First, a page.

Email marketing, CRM tools, transaction managers are assets to the busy advisor
Technological tools are indispensable to commercial real estate advisors serious about excelling in their field. That’s true in both the marketing and management of the transaction. Advisors who fail to make full use of the available programs and websites are limiting themselves.
Take email marketing, for example. I use this tool all the time to get in front of prospects. But I do so strategically. Rather than spamming my list with a flurry of self-serving marketing pieces, I strive to provide something of value, something the recipients want to open.
For me, that takes the form of a monthly economic update, along with special articles from the field. I send messages about practical issues, such as the state of the supply chain, cold storage and ports off Los Angeles. Sometimes I write these myself; sometimes, I use a ghostwriter. I’ll also include property listings of specific interest to my recipients.
These emails go to principals in the business world, property owners and other potential clients. My open rate is high: up to 20 percent with no one opting out. The secret is to keep up a quality list of recipients and to provide them with useful information free of politics. It keeps my name fresh in the prospect’s mind and establishes credibility.
As a result of this work, I get leads. And more than that: I get appreciation. That may not always bring me business today, but it plants the seeds for future relationships.
Online tools like Constant Contact or MailChimp are invaluable for these campaigns. Of course, your email marketing is only as good as the database that underlies it. It’s imperative that an advisor spend a set amount of time each month scrubbing the lists, making sure everything is current.
Besides email, I also keep my name in front of my relevant public by posting on LinkedIn, where I have nearly 20,000 followers and over 500 connections. A lot of residential agents use Facebook, TikTok, Pinterest and other social media platforms. But I’ve found that LinkedIn puts me in front of the right people for marketing commercial real estate.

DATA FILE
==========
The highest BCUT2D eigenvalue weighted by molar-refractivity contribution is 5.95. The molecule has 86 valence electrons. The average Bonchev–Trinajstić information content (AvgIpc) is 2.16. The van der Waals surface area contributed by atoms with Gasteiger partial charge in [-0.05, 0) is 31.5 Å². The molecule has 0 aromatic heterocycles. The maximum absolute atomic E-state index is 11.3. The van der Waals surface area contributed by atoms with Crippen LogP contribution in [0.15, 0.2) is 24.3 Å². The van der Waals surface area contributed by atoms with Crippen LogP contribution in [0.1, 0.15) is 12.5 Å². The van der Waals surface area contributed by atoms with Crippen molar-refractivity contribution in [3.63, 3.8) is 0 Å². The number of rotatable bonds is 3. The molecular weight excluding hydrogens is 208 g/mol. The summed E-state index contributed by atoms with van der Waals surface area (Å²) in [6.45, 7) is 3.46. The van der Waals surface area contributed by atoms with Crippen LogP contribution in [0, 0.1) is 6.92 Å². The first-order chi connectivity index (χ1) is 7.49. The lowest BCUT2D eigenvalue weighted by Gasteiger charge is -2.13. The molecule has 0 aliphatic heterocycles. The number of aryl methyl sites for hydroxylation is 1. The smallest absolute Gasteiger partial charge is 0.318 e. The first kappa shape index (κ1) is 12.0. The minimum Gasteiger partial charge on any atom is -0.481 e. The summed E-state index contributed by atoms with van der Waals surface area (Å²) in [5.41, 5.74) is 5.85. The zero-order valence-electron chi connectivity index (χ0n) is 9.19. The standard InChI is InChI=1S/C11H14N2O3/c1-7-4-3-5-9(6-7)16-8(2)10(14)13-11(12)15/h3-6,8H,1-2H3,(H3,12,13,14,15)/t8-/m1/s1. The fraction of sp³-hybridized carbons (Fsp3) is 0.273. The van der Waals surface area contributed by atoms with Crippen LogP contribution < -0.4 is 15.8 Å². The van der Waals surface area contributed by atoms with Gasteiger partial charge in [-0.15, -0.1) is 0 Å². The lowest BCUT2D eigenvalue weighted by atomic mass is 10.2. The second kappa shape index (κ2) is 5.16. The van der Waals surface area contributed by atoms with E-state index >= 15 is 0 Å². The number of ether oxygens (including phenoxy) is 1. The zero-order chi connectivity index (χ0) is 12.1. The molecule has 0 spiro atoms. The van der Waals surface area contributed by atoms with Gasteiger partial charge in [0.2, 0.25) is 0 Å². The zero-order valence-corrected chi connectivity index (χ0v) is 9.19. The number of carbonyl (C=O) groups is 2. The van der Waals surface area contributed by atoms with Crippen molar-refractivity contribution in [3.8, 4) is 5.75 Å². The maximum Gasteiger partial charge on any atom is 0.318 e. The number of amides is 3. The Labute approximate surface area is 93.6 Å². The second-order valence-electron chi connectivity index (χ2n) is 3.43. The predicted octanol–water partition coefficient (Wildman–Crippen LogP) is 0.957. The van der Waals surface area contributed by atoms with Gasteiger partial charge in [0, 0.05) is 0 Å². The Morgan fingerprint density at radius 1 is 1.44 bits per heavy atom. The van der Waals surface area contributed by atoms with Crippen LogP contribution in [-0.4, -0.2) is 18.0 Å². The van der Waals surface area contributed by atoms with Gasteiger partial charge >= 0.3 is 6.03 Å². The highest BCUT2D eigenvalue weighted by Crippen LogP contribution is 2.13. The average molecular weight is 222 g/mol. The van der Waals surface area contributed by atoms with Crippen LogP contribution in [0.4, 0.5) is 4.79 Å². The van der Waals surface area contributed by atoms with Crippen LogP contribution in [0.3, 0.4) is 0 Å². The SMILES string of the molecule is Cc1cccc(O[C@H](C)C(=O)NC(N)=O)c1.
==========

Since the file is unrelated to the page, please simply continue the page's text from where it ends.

A customer relationship management (CRM) tool is another essential piece of technology. Mine is a great time-saver. With one click, it populates each property asset with all the necessary information – I don’t have to enter it manually. It communicates with the database and Constant Contact to ensure that my lists are up to date.
A CRM will keep track of your contacts, your relationships and client interactions. Without it, staying on top of the business is a less-efficient and more labor-intensive process.
Having a transaction dashboard is also immensely helpful. It facilitates the workflow: the exchange of documents, electronic signatures, closing deadlines and other aspects of the transaction. Best of all, it’s a place where I can manage all these things without clogging my email. I don’t have to sift through reams of unrelated messages for these items and risk overlooking something.
Then, of course, there are the open listing platforms, such as CoStar, LoopNet, CREXI, RealNex and others in the CRE space. I prefer the members-only CCIM and SIOR Connect network. It’s easy to segment the searches in my proprietary database according to region and sector (e.g., industrial, life science, flex warehouse, retail). This enables me to build target lists. Because my clients and prospects are often too busy to visit open listing platforms, I’m able to target them based on profile and deliver property listings or opportunities directly to their inboxes.
Electronic maps are another piece of the puzzle. With them, I can easily show a prospective buyer all the businesses and amenities in a given area. That’s especially helpful when a client is out of state and unfamiliar with the geography.
These tech tools do more than just make life easier for the CRE professional. They make it possible to provide higher levels of service to a more targeted clientele.
And that benefits everyone.
By Sid Bhatt, CCIM, SIOR